Although Departments generally took action on foot of the CMOD advice note, there were several areas in planning where best practices were not fully observed. The project boards set up to oversee Year 2000 compliance work have not had sufficient authority to ensure that the projects were adequately resourced. The quality of investment analysis (i.e. consideration of the costs and benefits of projects) has been limited as statements of the costs and benefits of alternative solutions were not prepared by any of the organisations examined. Ahhough a risk management approach has been applied, insufficient attention was given to contingency planning at the project planning stage. Delays in obtaining resources in the Department of Agriculture and Food have led to an important project starting later than had been originally expected. In the Office of the Revenue Commissioners, the project managers accepted requests for changes in the functionality of programs without a proper assessment of the impact these would have on the costs and benefits of the project or on the project time schedule and risk profile

Some bodies under the aegis of the Departments of Health and Children and the Department schedule and risk profile. of Education and Science have been slow to respond to requests for information by their sponsoring Departments. The Government has issued instructions to improve the frequency of reporting of progress by bodies under the aegis of Departments.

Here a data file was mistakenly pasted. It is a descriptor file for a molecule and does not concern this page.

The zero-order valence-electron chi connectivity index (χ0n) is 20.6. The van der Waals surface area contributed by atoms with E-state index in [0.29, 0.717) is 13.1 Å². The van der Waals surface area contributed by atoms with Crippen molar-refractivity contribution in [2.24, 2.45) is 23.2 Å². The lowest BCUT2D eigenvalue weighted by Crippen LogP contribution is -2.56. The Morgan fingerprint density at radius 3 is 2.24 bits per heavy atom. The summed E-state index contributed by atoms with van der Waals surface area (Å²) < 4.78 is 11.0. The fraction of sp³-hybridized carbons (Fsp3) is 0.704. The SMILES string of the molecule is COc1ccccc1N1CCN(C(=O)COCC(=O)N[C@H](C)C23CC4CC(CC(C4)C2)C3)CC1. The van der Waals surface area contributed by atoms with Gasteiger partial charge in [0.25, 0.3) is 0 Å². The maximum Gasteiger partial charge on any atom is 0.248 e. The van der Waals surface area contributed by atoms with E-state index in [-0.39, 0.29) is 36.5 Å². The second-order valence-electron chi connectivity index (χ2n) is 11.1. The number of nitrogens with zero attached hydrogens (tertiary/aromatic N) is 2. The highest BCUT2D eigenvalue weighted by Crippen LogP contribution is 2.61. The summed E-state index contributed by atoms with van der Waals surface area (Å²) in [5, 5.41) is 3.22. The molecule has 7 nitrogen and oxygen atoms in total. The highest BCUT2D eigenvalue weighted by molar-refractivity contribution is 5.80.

Project Execution and Costs

There are four broad approaches to solving the Year 2000 problem. Systems may either be converted by recoding the date or be replaced by new systems which are already Year 2000 compliant. The conversion or replacement may be done internally by the organisations themselves or externally by vendors or consultants. The solution strategies adopted by the organisations covered by the examination varied according to the nature and extent of the  problem and the availability of resources. In all cases, it was found that the solution strategies adopted were appropriate in the circumstances.

The organisations generally started Year 2000 compliance projects in the course of 1997. In Finance and Agriculture work on two key projects planned for replacement was delayed until 1998 due to a shortage of skilled staff. In Agriculture it has been decided to make the existing system compliant at a cost of ?815,000. In Finance there was a need for greater external consultancy than originally planned. All the projects examined were proceeding according to plan.